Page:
The Keyboard Philharmonic overview mentions that one focus of the project is to be “a vehicle for recruiting people and structuring their work for useful results”. There are reasons why this focus is important. 

Search the web for projects which aim to transcribe music scores into digital score form. Get beyond the first layer, of thriving projects like the Petrucci Music Library / Internet Music Score Library Project (IMSLP), and the Choral Public Domain Library (CPDL), which are concentrating on PDF files readable by humans only. Dig further, and there are a surprising number of projects to be found, which created digital scores, notation files readable by software as well as humans. Sadly, many of these projects are like ghost towns. They are evidence that bold pioneers were once hard at work, but also that the energy has gone. Websites are still running, but no few or no scores have been released recently; the forums have questions but not answers; and messages to the project leaders go unanswered. I respect the people who got these projects started. I admire the passion and hard work that got their projects to the state they now are in. But one person’s hard work is not enough. The project needs enough volunteers to sustain it.

What I hope the Keyboard Philharmonic will do better is to be people-centred. We need to welcome new arrivals. We need to find useful, simple, small tasks for them to do, and we need them to see the benefit their small effort has provided. We need to reward the small tasks, and have a gradual path to larger and larger tasks. We need new arrivals to replace those taking a break. We need a good mixture of deeply-invested participants making skilled, complex contributions, and peripheral helpers biting off small tasks.

Also, it matters what those volunteers do. Among the ghost towns of digital score transcription projects, there are a variety of workflows, a variety of formats for digital score, and a variety of editorial standards for their work. Try to use their scores, and it becomes clear that some work better than other. For example, I recently came across a  transcribed digital score for a Bach motet which I was singing. Reading the score, I found errors in how the words were placed on the notes. The errors made that score less helpful. A better proofreading cycle in the workflow that produced that score would have made the score better. There was no easy way to report the errors. So, no way to warn other readers, and no assurance that someone could correct the errors and update the score. This was frustrating. Furthermore, the errors in that score reduced my trust in other transcribed scores from that site. Poor proofreading led to a poor score; poor workflow gave me no easy way to make an incremental contribution to improving that score.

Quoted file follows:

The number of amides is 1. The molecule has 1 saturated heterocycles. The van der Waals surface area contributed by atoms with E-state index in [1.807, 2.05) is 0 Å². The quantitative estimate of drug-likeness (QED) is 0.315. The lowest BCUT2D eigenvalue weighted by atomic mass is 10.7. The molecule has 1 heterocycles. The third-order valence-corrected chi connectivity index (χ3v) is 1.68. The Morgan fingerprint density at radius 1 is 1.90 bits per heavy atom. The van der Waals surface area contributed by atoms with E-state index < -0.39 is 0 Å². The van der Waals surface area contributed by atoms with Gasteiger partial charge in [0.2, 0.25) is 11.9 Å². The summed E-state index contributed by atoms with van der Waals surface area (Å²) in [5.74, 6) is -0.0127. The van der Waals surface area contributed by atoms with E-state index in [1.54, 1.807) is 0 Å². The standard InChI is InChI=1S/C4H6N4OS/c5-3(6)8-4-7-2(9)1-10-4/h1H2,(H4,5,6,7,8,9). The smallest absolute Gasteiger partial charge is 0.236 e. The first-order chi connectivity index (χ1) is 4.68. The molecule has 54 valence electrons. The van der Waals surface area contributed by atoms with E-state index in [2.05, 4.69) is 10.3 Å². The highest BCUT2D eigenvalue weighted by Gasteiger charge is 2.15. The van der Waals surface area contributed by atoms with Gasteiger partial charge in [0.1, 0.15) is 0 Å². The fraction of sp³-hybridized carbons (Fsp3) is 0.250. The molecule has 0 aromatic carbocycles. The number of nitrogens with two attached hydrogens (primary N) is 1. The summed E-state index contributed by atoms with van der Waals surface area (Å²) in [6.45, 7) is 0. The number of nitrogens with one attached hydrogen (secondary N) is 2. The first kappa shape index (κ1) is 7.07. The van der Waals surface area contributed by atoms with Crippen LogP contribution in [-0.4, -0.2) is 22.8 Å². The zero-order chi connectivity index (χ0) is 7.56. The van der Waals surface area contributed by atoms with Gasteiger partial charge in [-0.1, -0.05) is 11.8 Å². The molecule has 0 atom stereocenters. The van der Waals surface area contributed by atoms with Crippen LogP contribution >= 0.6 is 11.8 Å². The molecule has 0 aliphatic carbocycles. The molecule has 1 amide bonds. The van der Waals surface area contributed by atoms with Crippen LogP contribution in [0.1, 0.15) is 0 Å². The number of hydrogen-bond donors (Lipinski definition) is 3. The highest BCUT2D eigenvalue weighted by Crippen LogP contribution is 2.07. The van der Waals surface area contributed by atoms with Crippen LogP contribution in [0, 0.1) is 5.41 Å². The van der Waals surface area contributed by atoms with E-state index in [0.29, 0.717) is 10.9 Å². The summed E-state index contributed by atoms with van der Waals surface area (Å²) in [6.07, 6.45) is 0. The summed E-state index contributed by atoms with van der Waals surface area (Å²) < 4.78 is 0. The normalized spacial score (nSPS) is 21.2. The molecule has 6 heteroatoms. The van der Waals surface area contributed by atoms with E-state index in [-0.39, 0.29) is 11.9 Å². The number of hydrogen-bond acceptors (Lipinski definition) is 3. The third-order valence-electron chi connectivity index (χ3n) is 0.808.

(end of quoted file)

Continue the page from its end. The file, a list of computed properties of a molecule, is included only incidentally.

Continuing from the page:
Successful proofreading requires a way of comparing the digital score to some reference.  The obvious initial reference is a scanned image of a published, public domain score.  This leads to an editorial rule, that the first edition of a transcribed digital score for a work should match a specific published source, to the extent required to make proofreading tractable. It should have the same system breaks and page breaks. It should reproduce the same layout, and word assignment to notes. Ideally, it should make a novice volunteer able to proofread just a page or a system of the score, not the whole thing. This rule says that, for this first digital score edition, good proofreading is more important than is improved layout. This is analogous to Wikipedia’s Verifiability policy, especially their zestier slogan, “Verifiability, not truth“.

There is a lot of scope for the Keyboard Philharmonic to facilitate creation of improved editions, with more useful layout, page break, and content than their old print predecessors. If software tools can compare, note-by-note and ignoring layout differences, the digital score for the improved edition with a digital score matching the original print edition, this provides confidence that the notes are right in the new edition. However, different musicians will disagree on what changes to a score constitute improvements. Requirements differ, and there is no accounting for taste. I suspect that the Keyboard Philharmonic would get bogged down in these disagreements.

So, the Keyboard Philharmonic can make a deeper contribution by focussing volunteer efforts on making a first edition of a digital score — objectively comparable to a reference, and carefully proofread — rather than making “better” editions. This is another example of “structuring [volunteer] work for useful results”.

I am not daunted by the ghost towns of music transcription. I am firmly convinced that the volunteers are out there. The large contributor base of the Wikipedias and MusicBrainz’s of the world are proof of this. If the Keyboard Philharmonic can succeed in enticing those volunteers to turn their energies to transcribing music scores, rather than to other options they might have for their time and energy, then it will make a valuable contribution to the cause of bringing our music scores into the 21st century.